I. Q. Tests
©Arlene Taylor PhD
Although the male brain is generally larger than the female brain, absolute brain size appears to have little to do with intelligence. Scientists have found that the brains of mentally challenged individuals were sometimes larger than those of geniuses. For another, many different “types” of intelligences have been identified (e.g., emotional, intellectual, mathematical, musical, linguistic, spatial). It is difficult to test for, or to assess these differing types of intelligences, especially since most of our traditional methods of assessment involve words and some types of intelligences are not easily assessed by means of verbal skills.
Although IQ testing is falling into disfavor?or at least is not being relied upon to the degree it has been in the past, as a valid or infallible measure, and rightly so?there are some interesting observations about past samplings of IQ scores. For example, large sample testing shows no difference in averaged overall IQ scores based on gender. This has presented a paradox in terms of towering geniuses—most of which have been male.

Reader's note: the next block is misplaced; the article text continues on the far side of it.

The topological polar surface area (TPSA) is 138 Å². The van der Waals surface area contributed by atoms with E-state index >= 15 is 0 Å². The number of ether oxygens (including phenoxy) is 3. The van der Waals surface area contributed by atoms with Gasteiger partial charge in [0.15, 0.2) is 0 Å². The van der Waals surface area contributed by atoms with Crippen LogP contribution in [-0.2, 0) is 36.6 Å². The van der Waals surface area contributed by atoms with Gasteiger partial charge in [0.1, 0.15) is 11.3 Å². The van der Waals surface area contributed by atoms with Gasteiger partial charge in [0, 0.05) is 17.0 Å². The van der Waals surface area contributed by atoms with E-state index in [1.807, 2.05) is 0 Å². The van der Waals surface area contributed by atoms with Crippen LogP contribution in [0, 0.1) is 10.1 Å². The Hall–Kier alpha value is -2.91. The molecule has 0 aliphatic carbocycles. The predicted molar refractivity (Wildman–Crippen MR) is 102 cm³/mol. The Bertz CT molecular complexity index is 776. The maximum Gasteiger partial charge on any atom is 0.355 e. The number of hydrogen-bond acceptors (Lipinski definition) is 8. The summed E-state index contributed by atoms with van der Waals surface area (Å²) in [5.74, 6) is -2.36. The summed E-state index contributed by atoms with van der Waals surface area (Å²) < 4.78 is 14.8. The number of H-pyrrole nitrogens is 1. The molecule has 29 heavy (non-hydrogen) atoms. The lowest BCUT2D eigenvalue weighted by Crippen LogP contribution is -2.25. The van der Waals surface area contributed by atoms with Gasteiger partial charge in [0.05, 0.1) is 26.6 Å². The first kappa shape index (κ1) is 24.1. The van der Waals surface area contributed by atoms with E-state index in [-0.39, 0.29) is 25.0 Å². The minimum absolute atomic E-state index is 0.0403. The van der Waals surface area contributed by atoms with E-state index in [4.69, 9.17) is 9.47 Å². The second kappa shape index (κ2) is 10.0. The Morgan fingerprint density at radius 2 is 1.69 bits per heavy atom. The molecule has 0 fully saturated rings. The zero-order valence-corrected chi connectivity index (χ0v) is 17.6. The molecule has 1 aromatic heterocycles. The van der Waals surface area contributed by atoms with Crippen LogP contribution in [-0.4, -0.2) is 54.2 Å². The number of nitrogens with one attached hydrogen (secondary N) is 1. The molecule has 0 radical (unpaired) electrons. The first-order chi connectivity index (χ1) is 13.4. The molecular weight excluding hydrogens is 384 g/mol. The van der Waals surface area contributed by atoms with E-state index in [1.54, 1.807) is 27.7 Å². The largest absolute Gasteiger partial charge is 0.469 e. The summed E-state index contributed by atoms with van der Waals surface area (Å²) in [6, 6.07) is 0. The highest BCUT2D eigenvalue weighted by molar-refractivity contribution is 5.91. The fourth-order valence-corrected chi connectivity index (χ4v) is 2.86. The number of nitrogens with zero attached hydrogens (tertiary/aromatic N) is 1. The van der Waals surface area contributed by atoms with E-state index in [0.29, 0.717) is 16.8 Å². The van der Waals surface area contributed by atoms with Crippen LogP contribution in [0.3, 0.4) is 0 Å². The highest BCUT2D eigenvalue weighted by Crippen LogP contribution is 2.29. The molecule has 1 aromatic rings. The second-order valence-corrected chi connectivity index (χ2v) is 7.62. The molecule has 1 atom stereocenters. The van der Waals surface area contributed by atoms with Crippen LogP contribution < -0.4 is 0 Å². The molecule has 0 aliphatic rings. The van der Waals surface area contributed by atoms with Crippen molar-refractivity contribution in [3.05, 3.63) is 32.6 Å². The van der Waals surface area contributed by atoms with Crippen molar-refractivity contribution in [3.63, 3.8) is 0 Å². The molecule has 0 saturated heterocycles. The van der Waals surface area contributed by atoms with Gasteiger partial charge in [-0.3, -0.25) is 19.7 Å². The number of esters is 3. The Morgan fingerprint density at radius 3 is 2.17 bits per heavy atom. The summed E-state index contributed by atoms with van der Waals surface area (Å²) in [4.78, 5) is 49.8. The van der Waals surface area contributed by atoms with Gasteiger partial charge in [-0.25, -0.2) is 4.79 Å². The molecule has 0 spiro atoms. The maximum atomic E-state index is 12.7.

A factor in this puzzle may be the difference in lateralization. The male brain may function like a pair of specialists; the female brain like a generalist. There is some evidence that IQ scores can be raised 10-15 points depending on the way in which an individual’s brain is nurtured, stimulated, and challenged, which can further complicate the process of drawing conclusions about “intelligence” through the use of traditional IQ testing.
• IQ test section scores tend to be higher in areas that require language fluency (e.g., synonyms, homonyms). In the USA a female holds the highest recorded IQ score.
• There doesn’t appear to be any relationship between IQ scores and career accomplishment in females. In one study, two thirds of women with genius IQ levels of 170 or above were housewives or office workers.